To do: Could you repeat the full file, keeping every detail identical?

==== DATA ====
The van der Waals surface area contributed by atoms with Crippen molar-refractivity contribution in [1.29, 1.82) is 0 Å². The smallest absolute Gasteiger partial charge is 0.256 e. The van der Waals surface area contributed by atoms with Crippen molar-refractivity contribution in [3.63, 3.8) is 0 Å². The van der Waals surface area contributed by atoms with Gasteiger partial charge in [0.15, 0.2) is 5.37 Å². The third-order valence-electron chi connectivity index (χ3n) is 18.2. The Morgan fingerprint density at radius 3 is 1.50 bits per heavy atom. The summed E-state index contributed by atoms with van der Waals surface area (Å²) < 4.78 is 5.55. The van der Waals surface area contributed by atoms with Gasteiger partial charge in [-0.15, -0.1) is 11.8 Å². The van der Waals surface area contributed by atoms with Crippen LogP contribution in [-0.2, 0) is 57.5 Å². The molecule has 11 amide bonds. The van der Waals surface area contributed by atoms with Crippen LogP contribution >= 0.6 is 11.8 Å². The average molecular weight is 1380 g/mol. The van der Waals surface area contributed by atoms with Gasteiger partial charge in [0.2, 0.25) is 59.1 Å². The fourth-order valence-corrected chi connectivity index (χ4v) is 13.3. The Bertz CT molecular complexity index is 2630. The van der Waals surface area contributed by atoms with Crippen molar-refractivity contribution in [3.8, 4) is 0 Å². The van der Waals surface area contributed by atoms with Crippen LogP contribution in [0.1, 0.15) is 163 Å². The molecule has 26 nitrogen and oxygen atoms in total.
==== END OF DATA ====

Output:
The van der Waals surface area contributed by atoms with Crippen molar-refractivity contribution in [1.29, 1.82) is 0 Å². The smallest absolute Gasteiger partial charge is 0.256 e. The van der Waals surface area contributed by atoms with Crippen molar-refractivity contribution in [3.63, 3.8) is 0 Å². The van der Waals surface area contributed by atoms with Gasteiger partial charge in [0.15, 0.2) is 5.37 Å². The third-order valence-electron chi connectivity index (χ3n) is 18.2. The Morgan fingerprint density at radius 3 is 1.50 bits per heavy atom. The summed E-state index contributed by atoms with van der Waals surface area (Å²) < 4.78 is 5.55. The van der Waals surface area contributed by atoms with Gasteiger partial charge in [-0.15, -0.1) is 11.8 Å². The van der Waals surface area contributed by atoms with Crippen LogP contribution in [-0.2, 0) is 57.5 Å². The molecule has 11 amide bonds. The van der Waals surface area contributed by atoms with Crippen LogP contribution >= 0.6 is 11.8 Å². The average molecular weight is 1380 g/mol. The van der Waals surface area contributed by atoms with Gasteiger partial charge in [0.2, 0.25) is 59.1 Å². The fourth-order valence-corrected chi connectivity index (χ4v) is 13.3. The Bertz CT molecular complexity index is 2630. The van der Waals surface area contributed by atoms with Crippen molar-refractivity contribution in [3.8, 4) is 0 Å². The van der Waals surface area contributed by atoms with Crippen LogP contribution in [0.1, 0.15) is 163 Å². The molecule has 26 nitrogen and oxygen atoms in total.